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The California Labor Commissioner penalized a warehouse staffing provider in Southern California with $616,250 in citations, the Labor Commissioner’s office announced last week. The staffing provider, Premier Warehousing Ventures LLC, was the second such firm to be cited since October.
Premier received a citation for failure to provide employees with proper wage statements as well as failure to keep payroll records in California, according to the Labor Commissioner’s office.
Premier provided workers at a warehouse in Jurupa Valley, Calif., to a company called Schneider Logistics.
Failure to provide itemized wage statements to workers makes up $601,000 of the total citations, according to the Labor Commissioner’s office. Failure to keep records at the place of employment or another location in California was only calculated for one pay period resulting in a penalty of $15,250.
Premier had previously been issued a notice to discontinue reporting time violations and other violations during an inspection on Oct. 12.
Another staffing provider, Impact Logistics Inc., received $499,000 in citation last month also for violations at warehouses run by Schneider Logistics.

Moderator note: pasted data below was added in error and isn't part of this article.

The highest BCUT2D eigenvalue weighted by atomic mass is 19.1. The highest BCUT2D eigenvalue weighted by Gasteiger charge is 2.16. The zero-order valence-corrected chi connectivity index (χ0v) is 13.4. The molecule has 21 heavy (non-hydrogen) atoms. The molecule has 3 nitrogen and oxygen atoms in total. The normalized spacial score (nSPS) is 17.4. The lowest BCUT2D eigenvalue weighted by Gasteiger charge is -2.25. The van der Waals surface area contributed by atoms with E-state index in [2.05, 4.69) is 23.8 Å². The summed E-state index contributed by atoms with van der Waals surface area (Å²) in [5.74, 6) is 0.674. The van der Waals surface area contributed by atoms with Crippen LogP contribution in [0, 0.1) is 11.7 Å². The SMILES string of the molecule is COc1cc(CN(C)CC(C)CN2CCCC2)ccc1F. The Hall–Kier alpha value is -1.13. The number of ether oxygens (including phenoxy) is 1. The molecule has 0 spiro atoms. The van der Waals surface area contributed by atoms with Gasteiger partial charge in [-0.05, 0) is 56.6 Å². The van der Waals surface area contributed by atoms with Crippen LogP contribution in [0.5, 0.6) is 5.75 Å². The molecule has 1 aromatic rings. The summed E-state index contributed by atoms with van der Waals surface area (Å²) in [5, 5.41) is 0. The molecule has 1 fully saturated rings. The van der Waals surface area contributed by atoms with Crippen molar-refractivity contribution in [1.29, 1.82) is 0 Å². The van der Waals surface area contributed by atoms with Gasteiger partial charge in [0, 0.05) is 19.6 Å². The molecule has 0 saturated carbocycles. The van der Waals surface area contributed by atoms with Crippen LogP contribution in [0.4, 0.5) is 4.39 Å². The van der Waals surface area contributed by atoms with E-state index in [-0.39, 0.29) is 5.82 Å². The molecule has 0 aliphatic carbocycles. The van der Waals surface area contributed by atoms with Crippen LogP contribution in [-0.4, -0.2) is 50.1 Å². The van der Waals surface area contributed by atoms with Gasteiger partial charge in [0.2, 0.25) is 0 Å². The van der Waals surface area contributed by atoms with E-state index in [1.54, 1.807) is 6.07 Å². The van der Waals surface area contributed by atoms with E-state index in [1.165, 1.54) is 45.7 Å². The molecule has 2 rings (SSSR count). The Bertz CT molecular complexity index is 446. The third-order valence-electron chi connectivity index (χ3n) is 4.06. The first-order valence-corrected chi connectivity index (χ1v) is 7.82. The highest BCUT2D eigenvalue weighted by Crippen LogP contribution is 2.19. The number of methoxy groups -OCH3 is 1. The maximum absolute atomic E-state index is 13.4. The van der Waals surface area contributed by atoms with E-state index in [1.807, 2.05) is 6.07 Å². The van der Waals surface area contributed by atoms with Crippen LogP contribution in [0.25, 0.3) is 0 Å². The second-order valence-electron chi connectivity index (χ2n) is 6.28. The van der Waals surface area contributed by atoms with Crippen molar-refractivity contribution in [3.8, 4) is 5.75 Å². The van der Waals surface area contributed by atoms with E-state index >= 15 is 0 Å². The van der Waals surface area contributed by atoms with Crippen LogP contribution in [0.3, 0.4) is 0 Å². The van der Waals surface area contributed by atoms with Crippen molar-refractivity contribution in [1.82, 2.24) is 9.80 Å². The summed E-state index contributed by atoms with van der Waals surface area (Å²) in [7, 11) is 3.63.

Both Premier and Impact Logistics paid workers on a piece rate system.
“It is the strong public policy of this state that workers are entitled to know what they have earned,” said California Labor Commissioner Julie Su. “Information is power, and when it comes to wages, that information must be transparent and shared. When an employer chooses to pay by the piece, this is even more critical. Employers cannot simply make up a piece rate and change it at their whim.”
Investigations of other violations are ongoing, according to the Labor Commissioner’s office. Those other possible violations include failure to pay for reporting time and stand-by time and illegal deductions of the workers’ pay.
Separately, a lawsuit seeking class action status was filed in October by six named plaintiffs against Schneider, Premier and Impact Logistics for conditions at Schneider warehouses in Jurupa Valley that serve Wal-Mart stores. The area of the warehouse is in the Inland Empire region of Southern California, where numerous warehouses and distribution facilities are located.
The lawsuit alleges the firms falsified records, did not state how they calculated wage payments, didn’t ensure meal and rest breaks, and retaliated against workers who asked questions, according to a court filing by plaintiffs. It claims workers saw their pay shrink after a piece rate system was put in place where workers were paid by group based on how many truck trailers were unloaded or loaded.
In a response filed with the court, Impact Logistics argued the claimants were not eligible for relief, that it did not willfully withhold wages and that it acted in good faith and had reasonable grounds for believing its method of compensating workers was legal.